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Management of a challenging dura-embedded anterior inferior cerebellar artery loop during a retrosigmoid hearing-preserving vestibular schwannoma resection: microsurgical technique and operative video. Illustrative case

Jaime L. Martínez Santos, Robert C. Sterner, and Mustafa K. Başkaya

BACKGROUND

Anatomical variants of the anterior inferior cerebellar artery (AICA), such as an anomalous “AICA loop” embedded in the dura and bone of the subarcuate fossa, increase the complexity and risk of vestibular schwannoma resections. Classically, osseous penetrating AICA loops are the most challenging to mobilize, as the dura must be dissected and the surrounding petrous bone must be drilled to mobilize the AICA away from the surgical corridor and out of harm.

OBSERVATIONS

The authors present a rare case of a dura-embedded, osseous-penetrating AICA loop encountered during a hearing-preserving retrosigmoid approach in which they demonstrate safe and efficient microdissection and mobilization of the AICA loop without having to drill the surrounding bone.

LESSONS

Although preoperative recognition of potentially dangerous AICA loops has been challenging, thin-sliced petrous bone computed tomography scanning and high-quality magnetic resonance imaging can be useful in preoperative diagnosis. Furthermore, this report suggests that a retrosigmoid approach is superior, as it allows early intradural recognition and proximal vascular control and facilitates more versatile mobilization of AICA loops.

Open access

Delayed symptomatic cerebral vasospasm following vestibular schwannoma resection: illustrative case

Paurush Pasricha, Alay V Khandhar, and Basant K Misra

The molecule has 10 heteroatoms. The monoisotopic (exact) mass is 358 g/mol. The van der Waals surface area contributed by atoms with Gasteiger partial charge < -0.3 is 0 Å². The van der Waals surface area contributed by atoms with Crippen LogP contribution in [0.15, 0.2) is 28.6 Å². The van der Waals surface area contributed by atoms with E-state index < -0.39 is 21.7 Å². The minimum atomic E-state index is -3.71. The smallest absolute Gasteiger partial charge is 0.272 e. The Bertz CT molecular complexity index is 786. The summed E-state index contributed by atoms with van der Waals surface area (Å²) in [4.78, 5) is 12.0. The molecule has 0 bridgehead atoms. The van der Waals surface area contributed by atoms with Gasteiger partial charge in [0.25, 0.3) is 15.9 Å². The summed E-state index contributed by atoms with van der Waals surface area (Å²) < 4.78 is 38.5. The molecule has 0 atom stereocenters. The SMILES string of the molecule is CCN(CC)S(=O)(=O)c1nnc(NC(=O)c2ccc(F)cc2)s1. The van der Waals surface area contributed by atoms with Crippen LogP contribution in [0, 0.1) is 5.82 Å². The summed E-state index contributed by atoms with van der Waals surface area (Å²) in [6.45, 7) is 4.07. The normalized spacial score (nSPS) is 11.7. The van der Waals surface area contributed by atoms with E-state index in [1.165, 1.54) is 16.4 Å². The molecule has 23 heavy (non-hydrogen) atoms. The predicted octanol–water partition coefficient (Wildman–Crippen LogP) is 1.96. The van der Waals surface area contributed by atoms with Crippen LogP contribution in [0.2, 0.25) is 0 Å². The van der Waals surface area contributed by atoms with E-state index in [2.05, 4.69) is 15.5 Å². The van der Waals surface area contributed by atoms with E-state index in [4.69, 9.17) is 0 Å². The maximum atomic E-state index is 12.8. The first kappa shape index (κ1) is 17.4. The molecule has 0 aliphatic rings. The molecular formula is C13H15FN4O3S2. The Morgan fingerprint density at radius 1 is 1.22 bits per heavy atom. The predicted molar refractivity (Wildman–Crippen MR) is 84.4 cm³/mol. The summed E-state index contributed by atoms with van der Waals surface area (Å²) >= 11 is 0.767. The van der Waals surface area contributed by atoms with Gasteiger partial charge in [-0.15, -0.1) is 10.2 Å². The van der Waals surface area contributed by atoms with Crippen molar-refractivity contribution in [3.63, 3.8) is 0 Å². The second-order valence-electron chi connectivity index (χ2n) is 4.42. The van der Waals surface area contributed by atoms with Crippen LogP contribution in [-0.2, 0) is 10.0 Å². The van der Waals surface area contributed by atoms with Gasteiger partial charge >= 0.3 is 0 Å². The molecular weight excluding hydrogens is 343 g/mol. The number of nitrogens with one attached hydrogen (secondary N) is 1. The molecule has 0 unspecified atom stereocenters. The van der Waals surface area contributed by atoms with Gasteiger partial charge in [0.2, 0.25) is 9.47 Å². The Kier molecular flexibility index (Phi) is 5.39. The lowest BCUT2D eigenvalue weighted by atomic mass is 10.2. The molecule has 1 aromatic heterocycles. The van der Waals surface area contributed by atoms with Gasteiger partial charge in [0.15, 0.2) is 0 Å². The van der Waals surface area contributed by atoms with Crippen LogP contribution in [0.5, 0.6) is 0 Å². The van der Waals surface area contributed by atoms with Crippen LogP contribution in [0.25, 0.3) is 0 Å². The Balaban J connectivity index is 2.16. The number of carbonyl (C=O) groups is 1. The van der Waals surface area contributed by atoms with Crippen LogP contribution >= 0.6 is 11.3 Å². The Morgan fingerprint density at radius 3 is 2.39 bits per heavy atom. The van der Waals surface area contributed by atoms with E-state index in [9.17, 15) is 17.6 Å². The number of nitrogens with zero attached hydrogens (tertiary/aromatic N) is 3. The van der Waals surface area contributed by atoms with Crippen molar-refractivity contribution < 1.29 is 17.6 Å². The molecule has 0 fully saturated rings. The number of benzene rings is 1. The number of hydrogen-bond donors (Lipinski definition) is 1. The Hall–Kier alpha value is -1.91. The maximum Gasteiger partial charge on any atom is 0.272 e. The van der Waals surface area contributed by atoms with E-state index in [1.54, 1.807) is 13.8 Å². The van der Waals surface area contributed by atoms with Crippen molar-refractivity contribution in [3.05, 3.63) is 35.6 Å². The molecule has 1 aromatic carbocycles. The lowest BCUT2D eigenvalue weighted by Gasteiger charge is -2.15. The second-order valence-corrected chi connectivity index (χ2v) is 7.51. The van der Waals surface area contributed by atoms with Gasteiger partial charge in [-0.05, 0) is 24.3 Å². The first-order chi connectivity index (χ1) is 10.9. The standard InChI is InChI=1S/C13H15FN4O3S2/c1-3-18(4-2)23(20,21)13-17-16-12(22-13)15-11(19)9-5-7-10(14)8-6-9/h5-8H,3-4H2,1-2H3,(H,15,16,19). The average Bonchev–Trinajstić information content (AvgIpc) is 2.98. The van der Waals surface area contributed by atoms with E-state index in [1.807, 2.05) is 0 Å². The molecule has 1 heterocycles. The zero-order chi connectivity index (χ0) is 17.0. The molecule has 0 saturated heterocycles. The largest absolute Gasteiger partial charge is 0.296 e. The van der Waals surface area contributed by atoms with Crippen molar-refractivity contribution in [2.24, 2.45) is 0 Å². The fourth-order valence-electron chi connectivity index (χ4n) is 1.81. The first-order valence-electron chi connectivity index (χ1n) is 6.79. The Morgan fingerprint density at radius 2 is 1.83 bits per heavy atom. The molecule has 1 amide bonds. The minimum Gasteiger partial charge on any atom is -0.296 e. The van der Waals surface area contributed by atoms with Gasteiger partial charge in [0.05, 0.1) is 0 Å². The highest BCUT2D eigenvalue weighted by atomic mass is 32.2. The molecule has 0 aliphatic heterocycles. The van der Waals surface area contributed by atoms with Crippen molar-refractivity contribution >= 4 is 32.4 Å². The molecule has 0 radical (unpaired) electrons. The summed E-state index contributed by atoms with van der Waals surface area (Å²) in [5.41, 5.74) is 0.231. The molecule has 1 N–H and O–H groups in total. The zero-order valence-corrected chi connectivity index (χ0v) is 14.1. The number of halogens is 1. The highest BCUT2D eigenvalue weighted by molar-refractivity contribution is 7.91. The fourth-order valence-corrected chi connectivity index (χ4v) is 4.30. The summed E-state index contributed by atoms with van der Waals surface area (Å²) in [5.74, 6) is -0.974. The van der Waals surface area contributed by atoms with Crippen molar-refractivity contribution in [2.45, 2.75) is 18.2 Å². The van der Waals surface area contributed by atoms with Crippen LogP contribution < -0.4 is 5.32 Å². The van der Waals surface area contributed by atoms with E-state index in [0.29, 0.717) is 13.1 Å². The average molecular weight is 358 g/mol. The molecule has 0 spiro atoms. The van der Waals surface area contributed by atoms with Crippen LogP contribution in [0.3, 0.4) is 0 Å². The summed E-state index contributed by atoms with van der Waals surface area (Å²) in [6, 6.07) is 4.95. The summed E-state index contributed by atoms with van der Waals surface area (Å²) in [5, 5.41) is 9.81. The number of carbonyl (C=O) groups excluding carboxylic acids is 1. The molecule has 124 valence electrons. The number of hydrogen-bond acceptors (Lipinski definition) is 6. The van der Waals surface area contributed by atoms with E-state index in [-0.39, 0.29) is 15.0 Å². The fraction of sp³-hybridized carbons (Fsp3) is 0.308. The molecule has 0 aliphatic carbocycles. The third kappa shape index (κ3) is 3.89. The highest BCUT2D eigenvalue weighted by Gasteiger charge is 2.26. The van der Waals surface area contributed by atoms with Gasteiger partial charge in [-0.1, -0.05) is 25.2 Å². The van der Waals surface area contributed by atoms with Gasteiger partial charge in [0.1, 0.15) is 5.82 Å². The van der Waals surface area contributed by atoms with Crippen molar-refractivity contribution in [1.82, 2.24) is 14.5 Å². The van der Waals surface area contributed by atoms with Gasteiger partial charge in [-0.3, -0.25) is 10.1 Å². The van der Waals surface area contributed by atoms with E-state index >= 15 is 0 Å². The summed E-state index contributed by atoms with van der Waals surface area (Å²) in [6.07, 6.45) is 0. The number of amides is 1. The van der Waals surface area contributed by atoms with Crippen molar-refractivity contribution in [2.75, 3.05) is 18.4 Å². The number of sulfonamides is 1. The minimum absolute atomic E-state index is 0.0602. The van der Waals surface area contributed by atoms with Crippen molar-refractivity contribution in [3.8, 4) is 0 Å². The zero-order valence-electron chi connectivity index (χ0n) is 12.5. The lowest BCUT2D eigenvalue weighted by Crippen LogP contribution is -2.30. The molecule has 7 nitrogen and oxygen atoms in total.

BACKGROUND

Symptomatic cerebral vasospasm following posterior fossa extraaxial tumor resection is a rare phenomenon, with only 13 cases previously reported in the literature. The condition appears similar to vasospasm following supratentorial tumor resection, intraaxial posterior fossa tumor resection, and aneurysmal subarachnoid hemorrhage (aSAH). The majority of patients were not evaluated for vasospasm prior to symptom onset, leading to a delay in diagnosis.

OBSERVATIONS

The authors present their experience in a 56-year-old female who developed delayed cerebral vasospasm after excision of a solid-cystic vestibular schwannoma. Routine postoperative brain computed tomography showed evidence of subarachnoid hemorrhage in the basal cisterns. She was discharged on the 9th postoperative day. On the 11th day after tumor excision, she developed left hemiparesis, dysarthria, and dysphagia and was readmitted. Angiography confirmed bilateral diffuse cerebral vasospasm. The patient responded to standard hyperdynamic therapy used for vasospasm secondary to aSAH.

LESSONS

Symptomatic distant cerebral vasospasm after posterior fossa extraaxial tumor excision is a rare but challenging complication with a very high morbidity rate in reported cases. A high index of suspicion is required for early diagnosis and prompt management for a favorable outcome.